Poetry in the Old Testament. At a very early date poetry became part of the written literature of the Hebrew people. Many scholars believe the song of Moses and the song of Miriam (Ex. 15: 1– 21), celebrating the destruction of Pharaoh’s army in the sea, is the oldest existing Hebrew hymn or poetic work, dating perhaps from the twelfth century B.C. Three of the greatest poetic masterpieces of the Old Testament are the Song of Deborah (Judges 5); the Song of the Bow— David’s lament over the death of Saul and Jonathan (2 Sam. 1: 17– 27) — and the Burden of Nineveh (Nah. 1: 10— 3: 19).

Approximately 40 percent of the Old Testament is written in poetry. This includes entire books (except for short prose sections) such as Job, Psalms, Proverbs, the Song of Solomon, and Lamentations. Large portions of Isaiah, Jeremiah, and the Minor Prophets are also poetic in form and content. Many scholars consider the Book of Job to be not only the greatest poem in the Old Testament but also one of the greatest poems in all literature.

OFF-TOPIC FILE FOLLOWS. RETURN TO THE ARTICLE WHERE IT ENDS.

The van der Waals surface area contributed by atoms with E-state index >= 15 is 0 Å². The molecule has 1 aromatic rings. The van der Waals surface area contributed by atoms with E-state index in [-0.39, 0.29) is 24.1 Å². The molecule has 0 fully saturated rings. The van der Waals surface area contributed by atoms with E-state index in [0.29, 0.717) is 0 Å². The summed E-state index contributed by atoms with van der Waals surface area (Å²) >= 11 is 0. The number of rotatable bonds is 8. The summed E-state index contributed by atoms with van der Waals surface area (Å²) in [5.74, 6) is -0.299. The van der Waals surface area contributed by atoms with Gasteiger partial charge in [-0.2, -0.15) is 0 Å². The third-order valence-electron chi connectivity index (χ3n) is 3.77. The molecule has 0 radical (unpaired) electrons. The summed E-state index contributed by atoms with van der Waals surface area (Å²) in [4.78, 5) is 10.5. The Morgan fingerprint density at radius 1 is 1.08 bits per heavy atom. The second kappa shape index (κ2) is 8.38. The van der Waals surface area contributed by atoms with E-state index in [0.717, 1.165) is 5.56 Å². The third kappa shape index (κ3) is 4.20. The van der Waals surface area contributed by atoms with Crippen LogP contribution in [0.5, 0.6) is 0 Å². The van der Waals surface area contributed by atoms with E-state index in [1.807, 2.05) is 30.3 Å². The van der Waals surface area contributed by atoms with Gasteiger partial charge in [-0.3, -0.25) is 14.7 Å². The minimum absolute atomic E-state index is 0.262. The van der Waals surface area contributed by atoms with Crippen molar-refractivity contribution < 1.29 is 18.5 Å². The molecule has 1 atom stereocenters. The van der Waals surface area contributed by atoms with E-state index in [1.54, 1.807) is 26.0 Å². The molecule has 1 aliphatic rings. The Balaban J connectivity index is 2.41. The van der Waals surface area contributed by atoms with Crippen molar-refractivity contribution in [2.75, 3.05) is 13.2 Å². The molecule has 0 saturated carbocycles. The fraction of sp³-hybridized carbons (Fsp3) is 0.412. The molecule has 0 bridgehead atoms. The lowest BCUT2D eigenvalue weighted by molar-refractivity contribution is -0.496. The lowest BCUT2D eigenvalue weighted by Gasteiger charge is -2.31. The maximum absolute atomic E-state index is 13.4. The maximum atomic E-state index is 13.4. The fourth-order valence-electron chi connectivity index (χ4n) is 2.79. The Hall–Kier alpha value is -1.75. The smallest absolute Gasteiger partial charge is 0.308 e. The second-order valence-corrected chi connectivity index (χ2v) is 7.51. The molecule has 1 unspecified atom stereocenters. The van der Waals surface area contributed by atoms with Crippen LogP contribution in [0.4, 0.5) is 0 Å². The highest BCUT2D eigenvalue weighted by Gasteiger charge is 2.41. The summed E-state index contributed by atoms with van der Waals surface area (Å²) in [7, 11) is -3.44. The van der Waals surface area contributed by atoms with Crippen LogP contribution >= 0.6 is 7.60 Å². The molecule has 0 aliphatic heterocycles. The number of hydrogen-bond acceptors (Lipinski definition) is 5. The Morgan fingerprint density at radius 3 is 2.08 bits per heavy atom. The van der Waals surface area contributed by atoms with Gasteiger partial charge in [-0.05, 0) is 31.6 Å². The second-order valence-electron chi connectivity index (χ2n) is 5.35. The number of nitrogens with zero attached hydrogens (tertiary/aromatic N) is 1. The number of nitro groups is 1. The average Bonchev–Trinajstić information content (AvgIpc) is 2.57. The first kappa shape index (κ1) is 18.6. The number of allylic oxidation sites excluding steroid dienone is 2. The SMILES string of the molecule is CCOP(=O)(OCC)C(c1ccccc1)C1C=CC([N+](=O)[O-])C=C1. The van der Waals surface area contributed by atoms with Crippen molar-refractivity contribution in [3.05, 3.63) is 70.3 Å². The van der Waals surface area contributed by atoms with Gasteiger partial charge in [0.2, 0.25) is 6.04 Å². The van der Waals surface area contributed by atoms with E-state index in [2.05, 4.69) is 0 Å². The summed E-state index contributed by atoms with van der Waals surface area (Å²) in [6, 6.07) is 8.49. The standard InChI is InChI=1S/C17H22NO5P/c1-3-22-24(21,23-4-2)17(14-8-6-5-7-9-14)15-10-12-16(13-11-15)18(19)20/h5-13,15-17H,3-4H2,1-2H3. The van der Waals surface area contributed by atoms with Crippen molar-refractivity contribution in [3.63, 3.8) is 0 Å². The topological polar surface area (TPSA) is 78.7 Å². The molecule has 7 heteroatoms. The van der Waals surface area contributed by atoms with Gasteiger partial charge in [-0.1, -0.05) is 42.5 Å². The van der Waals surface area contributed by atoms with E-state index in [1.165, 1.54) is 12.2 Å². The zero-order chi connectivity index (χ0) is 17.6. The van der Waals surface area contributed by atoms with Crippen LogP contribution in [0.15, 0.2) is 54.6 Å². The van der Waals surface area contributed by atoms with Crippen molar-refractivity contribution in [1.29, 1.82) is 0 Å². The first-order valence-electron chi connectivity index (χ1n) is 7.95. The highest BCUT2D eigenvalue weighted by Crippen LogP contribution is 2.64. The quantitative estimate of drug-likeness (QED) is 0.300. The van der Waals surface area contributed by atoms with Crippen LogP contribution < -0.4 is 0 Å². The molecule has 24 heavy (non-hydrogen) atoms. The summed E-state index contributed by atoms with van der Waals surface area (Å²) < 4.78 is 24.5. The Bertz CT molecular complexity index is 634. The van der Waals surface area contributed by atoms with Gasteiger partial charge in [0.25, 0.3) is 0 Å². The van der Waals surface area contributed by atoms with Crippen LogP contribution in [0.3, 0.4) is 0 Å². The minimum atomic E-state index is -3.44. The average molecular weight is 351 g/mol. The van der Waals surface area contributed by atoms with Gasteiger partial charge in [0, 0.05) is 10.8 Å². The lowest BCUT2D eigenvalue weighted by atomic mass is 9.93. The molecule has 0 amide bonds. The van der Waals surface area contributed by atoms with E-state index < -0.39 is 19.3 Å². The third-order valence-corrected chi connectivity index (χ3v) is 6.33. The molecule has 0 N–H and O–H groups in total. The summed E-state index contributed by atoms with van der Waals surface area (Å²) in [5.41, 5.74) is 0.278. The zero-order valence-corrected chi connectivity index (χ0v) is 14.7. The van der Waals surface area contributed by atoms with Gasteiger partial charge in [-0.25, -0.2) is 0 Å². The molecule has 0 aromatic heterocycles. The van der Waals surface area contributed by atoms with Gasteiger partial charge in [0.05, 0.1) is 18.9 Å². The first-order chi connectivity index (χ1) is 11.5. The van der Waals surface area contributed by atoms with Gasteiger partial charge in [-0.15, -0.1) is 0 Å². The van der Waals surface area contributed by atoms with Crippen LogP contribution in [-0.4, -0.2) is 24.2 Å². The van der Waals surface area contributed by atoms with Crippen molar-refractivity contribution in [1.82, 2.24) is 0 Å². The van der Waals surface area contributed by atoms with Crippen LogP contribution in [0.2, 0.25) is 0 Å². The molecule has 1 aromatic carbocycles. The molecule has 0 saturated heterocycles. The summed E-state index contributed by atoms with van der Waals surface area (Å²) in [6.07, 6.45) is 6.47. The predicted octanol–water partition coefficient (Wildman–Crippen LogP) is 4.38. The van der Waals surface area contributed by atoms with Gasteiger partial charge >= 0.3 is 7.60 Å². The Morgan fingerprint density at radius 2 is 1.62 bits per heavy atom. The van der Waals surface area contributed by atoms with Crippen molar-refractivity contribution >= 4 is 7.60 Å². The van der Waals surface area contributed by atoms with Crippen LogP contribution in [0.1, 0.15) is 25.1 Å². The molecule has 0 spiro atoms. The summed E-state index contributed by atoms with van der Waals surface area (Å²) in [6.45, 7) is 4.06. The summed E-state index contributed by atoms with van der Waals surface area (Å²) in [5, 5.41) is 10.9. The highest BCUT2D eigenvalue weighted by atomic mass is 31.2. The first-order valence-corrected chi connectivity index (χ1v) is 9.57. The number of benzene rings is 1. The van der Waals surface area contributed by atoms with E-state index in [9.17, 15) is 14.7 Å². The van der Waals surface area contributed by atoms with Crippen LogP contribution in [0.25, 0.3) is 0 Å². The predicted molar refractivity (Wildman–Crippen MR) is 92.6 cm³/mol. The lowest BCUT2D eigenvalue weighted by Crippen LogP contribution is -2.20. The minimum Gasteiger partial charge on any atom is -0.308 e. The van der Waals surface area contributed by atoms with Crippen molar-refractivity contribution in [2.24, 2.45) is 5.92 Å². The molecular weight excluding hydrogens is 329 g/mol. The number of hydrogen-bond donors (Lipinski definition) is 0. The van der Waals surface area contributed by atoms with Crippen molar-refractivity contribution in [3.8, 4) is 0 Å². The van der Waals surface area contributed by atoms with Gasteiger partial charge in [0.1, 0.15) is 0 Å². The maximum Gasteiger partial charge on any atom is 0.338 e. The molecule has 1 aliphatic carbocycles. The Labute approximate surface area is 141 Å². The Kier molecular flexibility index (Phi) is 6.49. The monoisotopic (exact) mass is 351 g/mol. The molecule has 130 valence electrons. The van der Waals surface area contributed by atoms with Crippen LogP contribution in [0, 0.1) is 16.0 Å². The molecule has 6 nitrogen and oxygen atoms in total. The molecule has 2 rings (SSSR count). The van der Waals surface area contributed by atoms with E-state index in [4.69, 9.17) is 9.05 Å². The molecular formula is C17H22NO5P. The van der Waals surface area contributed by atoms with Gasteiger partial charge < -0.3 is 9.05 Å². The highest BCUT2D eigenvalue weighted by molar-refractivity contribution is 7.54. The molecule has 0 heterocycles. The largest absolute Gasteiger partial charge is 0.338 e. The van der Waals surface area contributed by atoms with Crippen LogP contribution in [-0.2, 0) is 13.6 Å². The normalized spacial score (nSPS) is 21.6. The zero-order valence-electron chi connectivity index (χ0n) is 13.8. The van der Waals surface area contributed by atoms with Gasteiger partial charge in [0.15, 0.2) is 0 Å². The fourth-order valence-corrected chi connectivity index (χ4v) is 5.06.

The three main divisions of the Old Testament— the Law, the Prophets, and the Writings— contain poetry in successively greater amounts. Only seven Old Testament books— Leviticus, Ruth, Ezra, Nehemiah, Esther, Haggai, and Malachi— appear to have no poetic lines.

Poetic elements such as assonance, alliteration, meter, and rhyme— so common to poetry as we know it today— occur rarely in Hebrew poetry; these are not essential ingredients of Old Testament poetry. Instead, the essential formal characteristic of Hebrew poetry is parallelism. This is a construction in which the content of one line is repeated, contrasted, or advanced by the content of the next— a type of sense rhythm characterized by thought arrangement rather than by word arrangement or rhyme. The three main types of parallelism in biblical poetry are synonymous, antithetic, and synthetic.

Synonymous parallelism— A parallel segment repeats an idea found in the previous segment. With this technique a kind of paraphrase is involved; line two restates the same thought found in line one, by using equivalent expressions. Examples of synonymous parallelism are found in Genesis 4: 23: “Adah and Zillah, hear my voice; / Wives of Lamech, listen to my speech!/ For I have killed a man for wounding me/ Even a young man for hurting me.” Another example is found in Psalm 2: 4: “He who sits in the heavens shall laugh; / The Lord shall hold them in derision.” Yet a third example is Psalm 51: 2– 3: “Wash me thoroughly from my iniquity And cleanse me from my sin. / For I acknowledge my transgressions, / And my sin is always before me.” (Also see Ps. 24: 1– 3; 103: 3, 7– 10; Jer. 17: 10; Zech. 9: 9.)